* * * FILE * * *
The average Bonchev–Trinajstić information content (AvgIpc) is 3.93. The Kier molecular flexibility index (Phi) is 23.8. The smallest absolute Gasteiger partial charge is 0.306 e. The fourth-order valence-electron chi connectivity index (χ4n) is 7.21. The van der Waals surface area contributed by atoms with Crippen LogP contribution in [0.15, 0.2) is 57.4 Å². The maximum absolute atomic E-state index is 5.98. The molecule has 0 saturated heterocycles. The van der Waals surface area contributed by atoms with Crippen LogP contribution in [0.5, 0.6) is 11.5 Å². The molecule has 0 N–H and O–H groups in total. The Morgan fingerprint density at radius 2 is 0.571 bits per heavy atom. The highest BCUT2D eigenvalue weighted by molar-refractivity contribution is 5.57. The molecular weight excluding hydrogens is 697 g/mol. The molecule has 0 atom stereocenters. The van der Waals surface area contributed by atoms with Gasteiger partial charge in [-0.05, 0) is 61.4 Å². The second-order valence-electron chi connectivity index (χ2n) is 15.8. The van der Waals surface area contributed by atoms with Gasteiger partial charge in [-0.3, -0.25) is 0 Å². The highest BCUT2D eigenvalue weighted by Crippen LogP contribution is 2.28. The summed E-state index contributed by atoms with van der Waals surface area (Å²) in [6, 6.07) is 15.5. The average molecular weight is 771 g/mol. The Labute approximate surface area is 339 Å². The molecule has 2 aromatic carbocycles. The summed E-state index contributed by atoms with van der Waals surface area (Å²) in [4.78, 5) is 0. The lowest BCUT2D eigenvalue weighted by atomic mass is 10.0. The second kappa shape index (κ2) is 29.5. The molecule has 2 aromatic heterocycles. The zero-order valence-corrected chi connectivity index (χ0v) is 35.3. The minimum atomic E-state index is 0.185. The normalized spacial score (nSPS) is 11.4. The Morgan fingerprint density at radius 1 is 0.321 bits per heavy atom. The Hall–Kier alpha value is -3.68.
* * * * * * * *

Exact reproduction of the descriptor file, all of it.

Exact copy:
The average Bonchev–Trinajstić information content (AvgIpc) is 3.93. The Kier molecular flexibility index (Phi) is 23.8. The smallest absolute Gasteiger partial charge is 0.306 e. The fourth-order valence-electron chi connectivity index (χ4n) is 7.21. The van der Waals surface area contributed by atoms with Crippen LogP contribution in [0.15, 0.2) is 57.4 Å². The maximum absolute atomic E-state index is 5.98. The molecule has 0 saturated heterocycles. The van der Waals surface area contributed by atoms with Crippen LogP contribution in [0.5, 0.6) is 11.5 Å². The molecule has 0 N–H and O–H groups in total. The Morgan fingerprint density at radius 2 is 0.571 bits per heavy atom. The highest BCUT2D eigenvalue weighted by molar-refractivity contribution is 5.57. The molecular weight excluding hydrogens is 697 g/mol. The molecule has 0 atom stereocenters. The van der Waals surface area contributed by atoms with Gasteiger partial charge in [-0.05, 0) is 61.4 Å². The second-order valence-electron chi connectivity index (χ2n) is 15.8. The van der Waals surface area contributed by atoms with Gasteiger partial charge in [-0.3, -0.25) is 0 Å². The highest BCUT2D eigenvalue weighted by Crippen LogP contribution is 2.28. The summed E-state index contributed by atoms with van der Waals surface area (Å²) in [6, 6.07) is 15.5. The average molecular weight is 771 g/mol. The Labute approximate surface area is 339 Å². The molecule has 2 aromatic carbocycles. The summed E-state index contributed by atoms with van der Waals surface area (Å²) in [4.78, 5) is 0. The lowest BCUT2D eigenvalue weighted by atomic mass is 10.0. The second kappa shape index (κ2) is 29.5. The molecule has 2 aromatic heterocycles. The zero-order valence-corrected chi connectivity index (χ0v) is 35.3. The minimum atomic E-state index is 0.185. The normalized spacial score (nSPS) is 11.4. The Morgan fingerprint density at radius 1 is 0.321 bits per heavy atom. The Hall–Kier alpha value is -3.68.